Journal Article

Cranio‐cervical posture: a factor in the development and function of the dentofacial structures

Beni Solow and Andrew Sandham

in The European Journal of Orthodontics

Published on behalf of European Orthodontics Society

Volume 24, issue 5, pages 447-456
Published in print October 2002 | ISSN: 0141-5387
Published online October 2002 | e-ISSN: 1460-2210 | DOI: http://dx.doi.org/10.1093/ejo/24.5.447
Cranio‐cervical posture: a factor in the development and function of the dentofacial structures

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Many practitioners will recognize that subjects with a large mandibular plane inclination are characterized by an extended head posture and a forward inclined cervical column, i.e. an extended cranio‐cervical posture. It is also typical that subjects with a short‐face morphology often carry their heads somewhat lowered, and have a markedly backward‐curved upper cervical spine, i.e. cervical lordosis.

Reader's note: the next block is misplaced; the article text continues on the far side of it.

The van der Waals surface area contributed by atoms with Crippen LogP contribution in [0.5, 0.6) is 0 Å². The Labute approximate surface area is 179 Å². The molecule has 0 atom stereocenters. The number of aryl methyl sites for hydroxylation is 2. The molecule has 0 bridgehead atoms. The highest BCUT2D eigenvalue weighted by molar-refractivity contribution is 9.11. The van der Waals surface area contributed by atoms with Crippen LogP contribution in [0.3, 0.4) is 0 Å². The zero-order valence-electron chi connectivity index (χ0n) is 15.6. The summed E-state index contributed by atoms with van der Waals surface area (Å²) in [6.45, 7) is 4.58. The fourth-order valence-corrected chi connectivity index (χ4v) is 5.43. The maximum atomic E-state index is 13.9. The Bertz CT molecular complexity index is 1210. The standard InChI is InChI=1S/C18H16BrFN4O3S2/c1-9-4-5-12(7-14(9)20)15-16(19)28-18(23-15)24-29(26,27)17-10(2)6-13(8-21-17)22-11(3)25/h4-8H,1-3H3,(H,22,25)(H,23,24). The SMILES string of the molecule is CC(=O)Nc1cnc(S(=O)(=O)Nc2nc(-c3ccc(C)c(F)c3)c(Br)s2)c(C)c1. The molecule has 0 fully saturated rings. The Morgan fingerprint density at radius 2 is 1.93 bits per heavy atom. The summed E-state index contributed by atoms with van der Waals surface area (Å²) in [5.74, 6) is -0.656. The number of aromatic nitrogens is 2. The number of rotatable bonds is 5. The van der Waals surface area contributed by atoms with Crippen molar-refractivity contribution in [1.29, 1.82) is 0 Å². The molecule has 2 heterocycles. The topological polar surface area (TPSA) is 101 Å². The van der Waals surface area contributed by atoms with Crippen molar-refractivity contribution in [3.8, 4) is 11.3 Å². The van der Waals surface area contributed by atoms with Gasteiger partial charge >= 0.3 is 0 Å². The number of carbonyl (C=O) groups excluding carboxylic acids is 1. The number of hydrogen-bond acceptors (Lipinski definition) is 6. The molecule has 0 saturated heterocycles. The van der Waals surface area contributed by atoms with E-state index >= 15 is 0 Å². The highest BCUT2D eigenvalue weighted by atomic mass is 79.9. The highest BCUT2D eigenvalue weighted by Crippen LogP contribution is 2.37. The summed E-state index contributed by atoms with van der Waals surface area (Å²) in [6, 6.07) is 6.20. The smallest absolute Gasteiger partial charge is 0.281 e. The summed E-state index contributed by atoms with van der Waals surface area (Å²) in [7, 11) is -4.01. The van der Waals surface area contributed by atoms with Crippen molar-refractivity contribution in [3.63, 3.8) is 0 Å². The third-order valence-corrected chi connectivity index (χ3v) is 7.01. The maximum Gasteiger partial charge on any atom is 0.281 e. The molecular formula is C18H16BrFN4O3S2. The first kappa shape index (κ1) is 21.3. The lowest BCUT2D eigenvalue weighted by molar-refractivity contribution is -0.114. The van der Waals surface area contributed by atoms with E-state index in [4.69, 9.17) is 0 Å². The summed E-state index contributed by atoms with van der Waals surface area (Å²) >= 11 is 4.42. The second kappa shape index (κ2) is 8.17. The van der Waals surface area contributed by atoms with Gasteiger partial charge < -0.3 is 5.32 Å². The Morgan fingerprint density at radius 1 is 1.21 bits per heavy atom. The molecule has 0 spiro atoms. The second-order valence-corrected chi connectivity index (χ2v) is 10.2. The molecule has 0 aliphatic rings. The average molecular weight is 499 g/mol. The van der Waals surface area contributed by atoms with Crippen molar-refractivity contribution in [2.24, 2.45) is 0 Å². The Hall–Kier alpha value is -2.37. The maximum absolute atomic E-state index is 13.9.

The aim of the paper is to link together the findings of a series of studies that attempt to clarify this relationship, and bring into focus cranio‐cervical posture, which is a functional factor that seems to be involved in many clinical orthodontic problems.

To provide a background for the article, the concept of standardized posture of the head and the cervical column is developed, and procedures for recording this posture, as well as categories of cephalometric variables that express the different postural relationships, are described.

Findings that relate cranio‐cervical posture to upper airway obstruction, to craniofacial morphology, and to malocclusion are surveyed, and a post‐natal developmental mechanism that explains the findings and leads to further questions is discussed. Recent findings of a relationship between extended cranio‐cervical posture and signs and symptoms of temporomandibular disorders further emphasize the biological importance of this functional parameter.

Journal Article.  0 words. 

Subjects: Restorative Dentistry and Orthodontics

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